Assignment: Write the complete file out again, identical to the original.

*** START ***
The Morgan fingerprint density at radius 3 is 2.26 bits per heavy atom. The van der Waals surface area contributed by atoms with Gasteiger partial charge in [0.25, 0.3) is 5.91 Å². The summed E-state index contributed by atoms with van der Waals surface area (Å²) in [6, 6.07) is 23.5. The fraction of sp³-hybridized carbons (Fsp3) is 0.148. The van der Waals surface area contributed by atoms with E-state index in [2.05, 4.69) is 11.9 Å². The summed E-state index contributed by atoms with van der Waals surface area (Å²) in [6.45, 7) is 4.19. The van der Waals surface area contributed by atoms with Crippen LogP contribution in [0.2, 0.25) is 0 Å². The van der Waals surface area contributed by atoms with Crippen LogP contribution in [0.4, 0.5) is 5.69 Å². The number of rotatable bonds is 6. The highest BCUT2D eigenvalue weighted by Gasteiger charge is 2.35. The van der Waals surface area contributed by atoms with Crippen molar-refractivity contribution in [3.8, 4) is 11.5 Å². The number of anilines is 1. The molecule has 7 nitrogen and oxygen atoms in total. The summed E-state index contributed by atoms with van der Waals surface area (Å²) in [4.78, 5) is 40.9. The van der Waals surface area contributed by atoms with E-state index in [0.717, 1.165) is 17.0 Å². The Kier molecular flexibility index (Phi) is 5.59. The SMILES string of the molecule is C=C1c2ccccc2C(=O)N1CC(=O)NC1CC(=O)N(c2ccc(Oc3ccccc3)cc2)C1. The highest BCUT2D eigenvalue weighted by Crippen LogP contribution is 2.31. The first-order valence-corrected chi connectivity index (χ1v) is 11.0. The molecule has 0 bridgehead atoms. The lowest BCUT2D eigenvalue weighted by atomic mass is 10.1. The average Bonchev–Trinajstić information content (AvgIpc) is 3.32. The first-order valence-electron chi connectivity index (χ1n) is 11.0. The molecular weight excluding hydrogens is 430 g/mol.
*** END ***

The Morgan fingerprint density at radius 3 is 2.26 bits per heavy atom. The van der Waals surface area contributed by atoms with Gasteiger partial charge in [0.25, 0.3) is 5.91 Å². The summed E-state index contributed by atoms with van der Waals surface area (Å²) in [6, 6.07) is 23.5. The fraction of sp³-hybridized carbons (Fsp3) is 0.148. The van der Waals surface area contributed by atoms with E-state index in [2.05, 4.69) is 11.9 Å². The summed E-state index contributed by atoms with van der Waals surface area (Å²) in [6.45, 7) is 4.19. The van der Waals surface area contributed by atoms with Crippen LogP contribution in [0.2, 0.25) is 0 Å². The van der Waals surface area contributed by atoms with Crippen LogP contribution in [0.4, 0.5) is 5.69 Å². The number of rotatable bonds is 6. The highest BCUT2D eigenvalue weighted by Gasteiger charge is 2.35. The van der Waals surface area contributed by atoms with Crippen molar-refractivity contribution in [3.8, 4) is 11.5 Å². The number of anilines is 1. The molecule has 7 nitrogen and oxygen atoms in total. The summed E-state index contributed by atoms with van der Waals surface area (Å²) in [4.78, 5) is 40.9. The van der Waals surface area contributed by atoms with E-state index in [0.717, 1.165) is 17.0 Å². The Kier molecular flexibility index (Phi) is 5.59. The SMILES string of the molecule is C=C1c2ccccc2C(=O)N1CC(=O)NC1CC(=O)N(c2ccc(Oc3ccccc3)cc2)C1. The highest BCUT2D eigenvalue weighted by Crippen LogP contribution is 2.31. The first-order valence-corrected chi connectivity index (χ1v) is 11.0. The molecule has 0 bridgehead atoms. The lowest BCUT2D eigenvalue weighted by atomic mass is 10.1. The average Bonchev–Trinajstić information content (AvgIpc) is 3.32. The first-order valence-electron chi connectivity index (χ1n) is 11.0. The molecular weight excluding hydrogens is 430 g/mol.